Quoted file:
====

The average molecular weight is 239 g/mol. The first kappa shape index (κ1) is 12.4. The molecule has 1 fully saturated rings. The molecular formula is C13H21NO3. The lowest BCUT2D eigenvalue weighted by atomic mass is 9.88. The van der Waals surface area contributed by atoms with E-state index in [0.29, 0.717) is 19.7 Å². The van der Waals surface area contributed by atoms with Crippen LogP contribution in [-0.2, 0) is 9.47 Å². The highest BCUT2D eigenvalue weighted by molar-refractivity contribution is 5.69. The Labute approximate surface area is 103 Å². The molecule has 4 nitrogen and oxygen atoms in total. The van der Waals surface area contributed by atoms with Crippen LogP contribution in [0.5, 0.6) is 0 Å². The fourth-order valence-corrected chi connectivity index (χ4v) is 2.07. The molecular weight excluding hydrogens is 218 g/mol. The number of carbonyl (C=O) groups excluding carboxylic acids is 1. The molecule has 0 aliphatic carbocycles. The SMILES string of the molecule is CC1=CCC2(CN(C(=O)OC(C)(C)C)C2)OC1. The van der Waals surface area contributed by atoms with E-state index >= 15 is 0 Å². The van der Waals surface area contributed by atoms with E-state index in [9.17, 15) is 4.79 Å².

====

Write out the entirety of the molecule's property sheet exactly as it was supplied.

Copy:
The average molecular weight is 239 g/mol. The first kappa shape index (κ1) is 12.4. The molecule has 1 fully saturated rings. The molecular formula is C13H21NO3. The lowest BCUT2D eigenvalue weighted by atomic mass is 9.88. The van der Waals surface area contributed by atoms with E-state index in [0.29, 0.717) is 19.7 Å². The van der Waals surface area contributed by atoms with Crippen LogP contribution in [-0.2, 0) is 9.47 Å². The highest BCUT2D eigenvalue weighted by molar-refractivity contribution is 5.69. The Labute approximate surface area is 103 Å². The molecule has 4 nitrogen and oxygen atoms in total. The van der Waals surface area contributed by atoms with Crippen LogP contribution in [0.5, 0.6) is 0 Å². The fourth-order valence-corrected chi connectivity index (χ4v) is 2.07. The molecular weight excluding hydrogens is 218 g/mol. The number of carbonyl (C=O) groups excluding carboxylic acids is 1. The molecule has 0 aliphatic carbocycles. The SMILES string of the molecule is CC1=CCC2(CN(C(=O)OC(C)(C)C)C2)OC1. The van der Waals surface area contributed by atoms with E-state index >= 15 is 0 Å². The van der Waals surface area contributed by atoms with E-state index in [9.17, 15) is 4.79 Å².